Research ArticleAPPLIED SCIENCES AND ENGINEERING

Conformable self-assembling amyloid protein coatings with genetically programmable functionality

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Science Advances  20 May 2020:
Vol. 6, no. 21, eaba1425
DOI: 10.1126/sciadv.aba1425
  • Fig. 1 E. coli biofilm-inspired protein nanofiber coatings and corresponding proof-of-concept applications including electronic devices, enzyme immobilization, and microfluidic sensor.

    (A) Illustration of natural E. coli biofilms, in which self-assembled CsgA nanofibers constitute the major protein component. (B) Modular genetic design of genetically engineered CsgA proteins enabled by rationally fusing desired fusion domains at the C terminus of CsgA. (C) Illustrations of producing diverse protein coatings via a solution-based fabrication approach for various applications based on genetically engineered functionalities such as electronic devices, enzyme immobilization, and microfluidic sensor (from top to bottom).

  • Fig. 2 Characterization, environmental tolerance, and substrate universality of CsgAHis-tag protein coatings.

    (A) Top: Digital images and water contact angles (inset) of bare and CsgAHis-tag–coated PTFE; bottom: digital images of bare and coated PTFE substrates after incubation with QD solution and illumination under UV light. Photo credit: Yingfeng Li, ShanghaiTech University. (B) AFM height image of CsgAHis-tag–coated PTFE. (C) XPS spectra of bare and CsgAHis-tag–coated PTFE, CPS representing counts per second. (D) Schematic showing stability tests consisting of a water contact angle test and a QD binding test. (E) Water contact angle comparison of CsgAHis-tag coatings on PTFE substrates after organic solvent exposure. (F) Digital image of challenged CsgAHis-tag–coated PTFE substrates after incubation with QD solution and illumination under UV light. Photo credit: Yingfeng Li, ShanghaiTech University. (G) Water contact angles of bare and CsgAHis-tag–coated diverse polymer substrates. (H) Water contact angles of bare and CsgAHis-tag–coated various inorganic substrates.

  • Fig. 3 Construction and characterization of CsgAHis-tag–Au conductive coatings and electronic devices.

    (A) Schematic showing the fabrication of Au coatings based on CsgAHis-tag coatings. (B) Digital images of pristine and Au-coated CsgAHis-tag–modified 3D printed pyramids. Photo credit: Yingfeng Li, ShanghaiTech University. (C) Digital (left) and SEM (right) images of an Au interdigital electrode fabricated by a CsgAHis-tag coating–enabled gold enhancement process assisted by a patterned waterproof sticker. Photo credit: Yingfeng Li, ShanghaiTech University. (D) XPS spectrum of the Au interdigital electrode. (E) Capacitance change of the Au interdigital electrode with different distances between the electrode and a finger; the inset digital images indicate different distances. Photo credit: Yingfeng Li, ShanghaiTech University. (F) Digital images of the Au interdigital electrode as the sensing element in a touch switch. Photo credit: Yingfeng Li, ShanghaiTech University. (G) Digital (left) and SEM (right) images of pristine (top) and Au-coated textiles (bottom). Photo credit: Yingfeng Li, ShanghaiTech University. (H) Schematic diagram of a pressure sensor fabricated by Au-coated textiles along with an Au interdigital electrode (inset) and the corresponding current variation (∆I/I0) under different pressures. (I) Current variation as a function of time at two pressures (the inset digital images indicate the two different types of pressure applied). Photo credit: Yingfeng Li, ShanghaiTech University.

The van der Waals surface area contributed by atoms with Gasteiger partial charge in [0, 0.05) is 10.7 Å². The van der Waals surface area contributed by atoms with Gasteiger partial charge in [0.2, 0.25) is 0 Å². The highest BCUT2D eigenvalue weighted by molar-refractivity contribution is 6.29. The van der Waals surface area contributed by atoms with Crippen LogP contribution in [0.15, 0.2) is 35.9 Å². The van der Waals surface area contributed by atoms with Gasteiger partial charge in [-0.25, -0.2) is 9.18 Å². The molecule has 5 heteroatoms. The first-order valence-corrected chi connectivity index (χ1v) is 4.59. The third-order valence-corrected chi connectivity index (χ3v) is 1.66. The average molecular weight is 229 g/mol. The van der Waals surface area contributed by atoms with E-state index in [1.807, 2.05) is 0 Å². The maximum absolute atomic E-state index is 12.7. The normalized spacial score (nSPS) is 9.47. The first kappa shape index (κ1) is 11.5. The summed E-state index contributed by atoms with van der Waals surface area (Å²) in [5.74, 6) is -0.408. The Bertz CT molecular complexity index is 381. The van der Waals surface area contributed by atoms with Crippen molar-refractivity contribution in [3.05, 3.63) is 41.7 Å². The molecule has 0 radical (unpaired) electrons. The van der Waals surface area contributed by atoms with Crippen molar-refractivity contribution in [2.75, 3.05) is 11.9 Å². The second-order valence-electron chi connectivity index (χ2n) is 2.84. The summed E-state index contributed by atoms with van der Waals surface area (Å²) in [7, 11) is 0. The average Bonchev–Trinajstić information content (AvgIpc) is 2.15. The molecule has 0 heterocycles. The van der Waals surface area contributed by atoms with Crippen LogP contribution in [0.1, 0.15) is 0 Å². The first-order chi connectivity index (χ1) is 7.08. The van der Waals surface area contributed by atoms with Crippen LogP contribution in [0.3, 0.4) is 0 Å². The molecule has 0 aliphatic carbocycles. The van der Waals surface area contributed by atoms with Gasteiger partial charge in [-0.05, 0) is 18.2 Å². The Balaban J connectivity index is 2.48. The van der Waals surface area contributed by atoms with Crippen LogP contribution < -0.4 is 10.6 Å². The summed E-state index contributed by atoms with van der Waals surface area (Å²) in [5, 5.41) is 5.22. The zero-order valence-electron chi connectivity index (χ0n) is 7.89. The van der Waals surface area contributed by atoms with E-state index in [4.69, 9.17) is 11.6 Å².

• Fig. 4 Programmable amyloid coatings for tunable fluorescent materials and enzymatic bioconversion systems.

    (A) Illustration of CsgASpyTag/CsgASnoopTag (1:1, weight ratio)–coated microparticles. (B) SEM images of a CsgASpyTag/CsgASnoopTag-coated SiO2 microparticle. (C) Schematic showing fluorescent proteins conjugated on CsgASpyTag/CsgASnoopTag nanofiber (top) and fluorescence microscopy images of corresponding fluorescent protein–conjugated CsgASpyTag/CsgASnoopTag-coated microparticles. (D) Schematic showing the immobilization of LDHSpyCatcher and GOXSnoopCatcher on a CsgASpyTag/CsgASnoopTag-coated microparticle. (E) Illustration of a dual-enzyme reaction system enabled by LDHSpyCatcher and GOXSnoopCatcher co-conjugated microparticles. (F) Conversion ratio of l-tert-leucine in two different microparticle systems (LDHSpyCatcher and GOXSnoopCatcher co-conjugated together on CsgASpyTag/CsgASnoopTag coatings versus LDHSpyCatcher-conjugated CsgASpyTag coatings along with GOXSnoopCatcher-conjugated CsgASnoopTag coatings) during a 3-hour reaction period. (G) Conversion ratio of l-tert-leucine in the CsgASpyTag/CsgASnoopTag coating system over five cycles of 3-hour reactions.

  • Fig. 5 Functional CsgADBD coating–enabled microfluidic bacterial sensors.

    (A) Schematic diagram of a DNAzyme-bound CsgADBD-coated microfluidic sensor device and an illustration of the DNAzyme detection mechanism. (B) Digital image of the microfluidic device. Photo credit: Yingfeng Li, ShanghaiTech University. (C) Fluorescence intensity of RFD-functionalized CsgADBD- and CsgAHis-tag–coated interiors of microfluidic channels upon exposure to supernatants from E. coli cultures of various cell densities. (D) 3D image of the RFD-functionalized CsgADBD coatings activated by E. coli culture (OD600 = 1) supernatants on the microfluidic channel.

Supplementary Materials

  • Supplementary Materials

    Conformable self-assembling amyloid protein coatings with genetically programmable functionality

    Yingfeng Li, Ke Li, Xinyu Wang, Mengkui Cui, Peng Ge, Junhu Zhang, Feng Qiu, Chao Zhong

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